Note: this is yet another one of those embarrassing posts about something that I should have more fully understood long ago.
Again during breakfast, again during prayer, again while pondering our responsibility with respect to obedience to the law, and the meaning of its fulfillment, it came to me that the set of coursework established to teach perfection has a prerequisite course of study: obedience to the law.
Of course. Duh.
Isn’t that what is taught in the temple endowment? Isn’t that the point of “The Law of Moses?” Isn’t it implicit in Paul’s teaching in Hebrews regarding “go[ing] on unto perfection?”
Okay, that much is obvious. What I didn’t internalize (continuing the education metaphor) is that when one studies trigonometry, one uses algebra — hence the prerequisite. One doesn’t set algebra aside. When studying multi-variable calculus, one uses arithmetic, algebra, trigonometry, and basic calculus. You never stop using the prerequisites. If you stop using arithmetic, you necessarily stop using everything that builds upon it.
Isn’t Paul’s point that with the foundation complete, it doesn’t need to be built anew? What is needed is to build upon the foundation, right? Where is the implication that the foundation is abandoned?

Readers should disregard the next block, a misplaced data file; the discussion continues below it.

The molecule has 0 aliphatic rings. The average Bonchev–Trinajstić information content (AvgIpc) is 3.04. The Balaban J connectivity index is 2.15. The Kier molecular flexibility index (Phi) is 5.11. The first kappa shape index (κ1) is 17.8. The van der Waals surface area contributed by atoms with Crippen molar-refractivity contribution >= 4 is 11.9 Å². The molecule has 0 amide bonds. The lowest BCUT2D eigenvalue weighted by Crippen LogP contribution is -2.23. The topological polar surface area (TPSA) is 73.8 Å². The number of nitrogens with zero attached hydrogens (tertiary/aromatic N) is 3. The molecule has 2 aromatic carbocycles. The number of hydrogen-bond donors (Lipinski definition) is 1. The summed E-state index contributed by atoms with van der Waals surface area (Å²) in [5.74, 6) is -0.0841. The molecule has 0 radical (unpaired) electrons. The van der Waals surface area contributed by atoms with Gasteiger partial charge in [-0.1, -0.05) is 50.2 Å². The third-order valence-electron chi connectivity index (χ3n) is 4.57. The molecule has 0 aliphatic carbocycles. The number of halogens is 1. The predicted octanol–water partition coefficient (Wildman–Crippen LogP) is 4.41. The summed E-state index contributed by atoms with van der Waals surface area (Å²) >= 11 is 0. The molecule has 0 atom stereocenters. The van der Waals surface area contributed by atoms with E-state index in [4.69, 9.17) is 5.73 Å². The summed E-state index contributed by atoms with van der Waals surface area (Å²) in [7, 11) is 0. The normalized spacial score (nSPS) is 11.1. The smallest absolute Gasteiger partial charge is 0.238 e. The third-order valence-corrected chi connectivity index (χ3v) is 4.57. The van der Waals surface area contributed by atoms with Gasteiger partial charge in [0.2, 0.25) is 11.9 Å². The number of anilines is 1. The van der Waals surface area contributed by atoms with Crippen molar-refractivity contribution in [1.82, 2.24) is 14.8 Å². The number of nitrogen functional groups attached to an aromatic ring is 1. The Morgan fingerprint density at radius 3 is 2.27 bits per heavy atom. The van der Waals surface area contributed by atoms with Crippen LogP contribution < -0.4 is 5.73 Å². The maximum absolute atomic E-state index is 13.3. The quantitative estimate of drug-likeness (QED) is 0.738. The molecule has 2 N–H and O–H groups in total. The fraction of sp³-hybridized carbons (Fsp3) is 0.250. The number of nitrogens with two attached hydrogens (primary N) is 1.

Said differently, does the law of consecration build upon or does it replace the law of obedience and sacrifice? Could one obey the law of consecration while disobeying (e.g., ignoring) the law of obedience and sacrifice?
Maybe Christ fulfilling the Law of Moses means something more than I’ve understood. Is it reasonable to presume that Jesus did not mean that we could only obtain perfection by abandoning the Law of Moses?
Does this contradict the intent of Paul’s writing to the Galatians?
But before faith [in Christ] came, we were kept under the law, shut up unto the faith [in Christ] which should afterwards be revealed. Wherefore the law was our schoolmaster to bring us unto Christ, that we might be justified by faith [in Christ]. But after that faith [in Christ] is come, we are no longer under a schoolmaster (Galatians 3:23–25)
This is a related, but different metaphor, perhaps more akin to no longer being supervised by the high school teacher that taught us algebra when we are in college taking calculus from a professor there. The distinction being that we do in point of fact lay aside the teacher, but not the teachings. Paul seems to be saying that we move beyond the law to something else. What did he mean? That we have faith in Christ so we are no longer under an obligation to love God or our neighbor? That would be absurd, would it not? Paul, would you care to comment on your intentions here?
If a person before learning of Christ obeyed the Law of Moses, did she not do so because of her faith in God? Or, was not her obedience an expression of her faith that the Law of Moses came from God?
God gave the law, He certainly has the right to void and replace it. But, did He?